I’ve heard people say that writing is a lonely profession. Well, it may be true that we spend more time than most isolated at our desks, tap-tap-tapping away. But few people truly write a book totally alone, and you certainly don’t have to! As someone who never had a true critique partner until recently, I can tell you—they rock my world.

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Kat Zhang is an English major with a concentration in Creative Writing. She spends most of her free time either preparing to query HYBRID or pounding out the first draft of THE FINEST OF LINES. Both are YA novels. You can read about her writing process and thoughts at her blog.

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28 Responses to “Critique Partners”

  1. Sarah J. Maas May 20, 2010 at 12:05 AM #

    Awesome, thoughtful post, Kat!!! Really wonderful job! 🙂

    • Kat Zhang May 20, 2010 at 8:19 AM #

      Thank you, Sarah!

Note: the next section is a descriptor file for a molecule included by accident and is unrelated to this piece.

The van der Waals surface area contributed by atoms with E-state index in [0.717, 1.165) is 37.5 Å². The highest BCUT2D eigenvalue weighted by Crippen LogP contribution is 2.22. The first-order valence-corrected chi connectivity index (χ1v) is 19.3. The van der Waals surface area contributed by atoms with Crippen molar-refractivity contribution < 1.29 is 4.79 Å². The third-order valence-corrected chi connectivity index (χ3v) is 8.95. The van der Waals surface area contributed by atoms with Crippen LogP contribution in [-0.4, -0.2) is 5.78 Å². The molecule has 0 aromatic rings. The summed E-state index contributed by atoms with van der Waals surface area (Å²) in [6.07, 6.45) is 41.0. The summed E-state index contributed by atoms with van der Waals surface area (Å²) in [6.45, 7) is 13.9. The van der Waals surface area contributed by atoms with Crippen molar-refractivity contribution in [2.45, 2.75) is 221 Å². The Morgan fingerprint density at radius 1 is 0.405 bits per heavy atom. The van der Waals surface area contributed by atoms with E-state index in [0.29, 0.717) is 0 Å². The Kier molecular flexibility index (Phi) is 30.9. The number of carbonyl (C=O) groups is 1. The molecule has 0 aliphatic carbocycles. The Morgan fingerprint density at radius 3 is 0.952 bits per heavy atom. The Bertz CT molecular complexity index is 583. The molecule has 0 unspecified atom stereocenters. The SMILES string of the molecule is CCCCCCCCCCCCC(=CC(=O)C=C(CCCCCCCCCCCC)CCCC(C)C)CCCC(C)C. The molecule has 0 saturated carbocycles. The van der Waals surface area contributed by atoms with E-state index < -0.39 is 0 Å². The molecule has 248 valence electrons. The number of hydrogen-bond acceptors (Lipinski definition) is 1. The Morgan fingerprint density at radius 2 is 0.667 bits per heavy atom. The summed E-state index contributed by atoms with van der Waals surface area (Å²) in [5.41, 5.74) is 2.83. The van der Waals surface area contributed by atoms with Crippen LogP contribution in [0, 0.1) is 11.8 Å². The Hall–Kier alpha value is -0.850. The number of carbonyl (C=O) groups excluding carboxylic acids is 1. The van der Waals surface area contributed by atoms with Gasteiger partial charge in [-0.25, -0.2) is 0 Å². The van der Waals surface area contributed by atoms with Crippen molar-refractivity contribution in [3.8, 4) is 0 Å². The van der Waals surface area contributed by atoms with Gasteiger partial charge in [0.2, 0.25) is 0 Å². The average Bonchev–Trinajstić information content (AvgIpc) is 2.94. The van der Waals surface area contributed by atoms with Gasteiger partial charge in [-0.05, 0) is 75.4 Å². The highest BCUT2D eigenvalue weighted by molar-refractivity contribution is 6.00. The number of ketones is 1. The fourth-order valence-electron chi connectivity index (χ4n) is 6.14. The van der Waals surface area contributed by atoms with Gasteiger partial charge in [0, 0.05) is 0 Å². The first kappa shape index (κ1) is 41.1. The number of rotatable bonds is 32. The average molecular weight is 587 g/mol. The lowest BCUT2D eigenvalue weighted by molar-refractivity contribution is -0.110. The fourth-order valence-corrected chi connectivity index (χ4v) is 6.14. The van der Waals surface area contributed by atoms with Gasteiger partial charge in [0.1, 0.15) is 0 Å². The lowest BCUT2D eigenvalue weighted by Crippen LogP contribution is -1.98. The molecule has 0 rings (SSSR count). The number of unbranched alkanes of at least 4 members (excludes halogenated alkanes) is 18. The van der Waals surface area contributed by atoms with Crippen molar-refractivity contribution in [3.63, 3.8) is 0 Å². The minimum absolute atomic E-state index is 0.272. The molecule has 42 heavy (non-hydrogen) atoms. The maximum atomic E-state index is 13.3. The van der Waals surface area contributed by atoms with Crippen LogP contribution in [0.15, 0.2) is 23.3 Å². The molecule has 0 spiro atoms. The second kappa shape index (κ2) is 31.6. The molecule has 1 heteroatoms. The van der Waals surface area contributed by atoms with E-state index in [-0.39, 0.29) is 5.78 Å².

2. Samantha W May 20, 2010 at 12:18 AM #

    I’m so thrilled for the CPS page! ^_____^

    • Kat Zhang May 20, 2010 at 8:19 AM #

      We’re all really excited about it, too! Hopefully, it’ll prove useful to many people.

    • Sarah J. Maas May 20, 2010 at 1:31 PM #

      Well, we have YOU to thank for it, don’t we? 🙂 Brilliant idea!!!

  3. svonnah May 20, 2010 at 8:23 AM #

    Great article, Kat! Very conversational 🙂

  4. Julie Eshbaugh May 20, 2010 at 8:34 AM #

    How I WISH I’d had access to something like our new CP page before I found my CPs!!!! It can be a challenge to find an impartial, honest critic. Great post, Kat. I’m really excited to hear back from people who find CPs trough LTWF!!! 🙂

    • Vanessa May 20, 2010 at 8:53 AM #

      For some reason, I just pictured those commercials from those dating sites, but for us with critique partners instead!

      • Kat Zhang May 20, 2010 at 9:09 AM #

        Yeah, like eHarmony or Match.com, lol. I wanted to put a “I like blah, blah, and long, moonlit walks on the beach…” joke in there ;P

  5. Vanessa May 20, 2010 at 8:54 AM #

    Great article Kat!!!! 😀 I loved your voice in it!

    • Kat Zhang May 20, 2010 at 9:09 AM #

      Thank you 🙂